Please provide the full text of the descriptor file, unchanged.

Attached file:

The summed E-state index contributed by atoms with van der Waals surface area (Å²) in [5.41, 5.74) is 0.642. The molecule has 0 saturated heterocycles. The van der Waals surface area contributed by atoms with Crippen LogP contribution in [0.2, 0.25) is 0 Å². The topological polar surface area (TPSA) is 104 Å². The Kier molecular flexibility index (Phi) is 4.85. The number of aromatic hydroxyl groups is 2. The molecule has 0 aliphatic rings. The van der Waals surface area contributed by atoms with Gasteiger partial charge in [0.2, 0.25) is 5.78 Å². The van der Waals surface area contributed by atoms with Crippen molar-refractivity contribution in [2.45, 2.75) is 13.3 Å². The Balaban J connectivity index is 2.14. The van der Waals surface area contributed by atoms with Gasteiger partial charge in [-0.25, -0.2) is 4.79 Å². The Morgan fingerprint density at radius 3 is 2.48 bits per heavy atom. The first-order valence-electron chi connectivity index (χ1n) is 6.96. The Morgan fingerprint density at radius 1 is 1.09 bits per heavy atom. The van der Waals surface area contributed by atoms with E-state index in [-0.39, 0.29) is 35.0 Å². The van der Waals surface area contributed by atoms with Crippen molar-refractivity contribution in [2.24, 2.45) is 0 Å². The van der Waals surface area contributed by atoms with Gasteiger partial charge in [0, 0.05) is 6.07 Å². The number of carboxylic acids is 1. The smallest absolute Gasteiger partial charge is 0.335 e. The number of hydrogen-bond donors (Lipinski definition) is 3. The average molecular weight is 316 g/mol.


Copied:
The summed E-state index contributed by atoms with van der Waals surface area (Å²) in [5.41, 5.74) is 0.642. The molecule has 0 saturated heterocycles. The van der Waals surface area contributed by atoms with Crippen LogP contribution in [0.2, 0.25) is 0 Å². The topological polar surface area (TPSA) is 104 Å². The Kier molecular flexibility index (Phi) is 4.85. The number of aromatic hydroxyl groups is 2. The molecule has 0 aliphatic rings. The van der Waals surface area contributed by atoms with Gasteiger partial charge in [0.2, 0.25) is 5.78 Å². The van der Waals surface area contributed by atoms with Crippen molar-refractivity contribution in [2.45, 2.75) is 13.3 Å². The Balaban J connectivity index is 2.14. The van der Waals surface area contributed by atoms with Gasteiger partial charge in [-0.25, -0.2) is 4.79 Å². The Morgan fingerprint density at radius 3 is 2.48 bits per heavy atom. The first-order valence-electron chi connectivity index (χ1n) is 6.96. The Morgan fingerprint density at radius 1 is 1.09 bits per heavy atom. The van der Waals surface area contributed by atoms with E-state index in [-0.39, 0.29) is 35.0 Å². The van der Waals surface area contributed by atoms with Crippen molar-refractivity contribution in [2.24, 2.45) is 0 Å². The van der Waals surface area contributed by atoms with Gasteiger partial charge in [0, 0.05) is 6.07 Å². The number of carboxylic acids is 1. The smallest absolute Gasteiger partial charge is 0.335 e. The number of hydrogen-bond donors (Lipinski definition) is 3. The average molecular weight is 316 g/mol.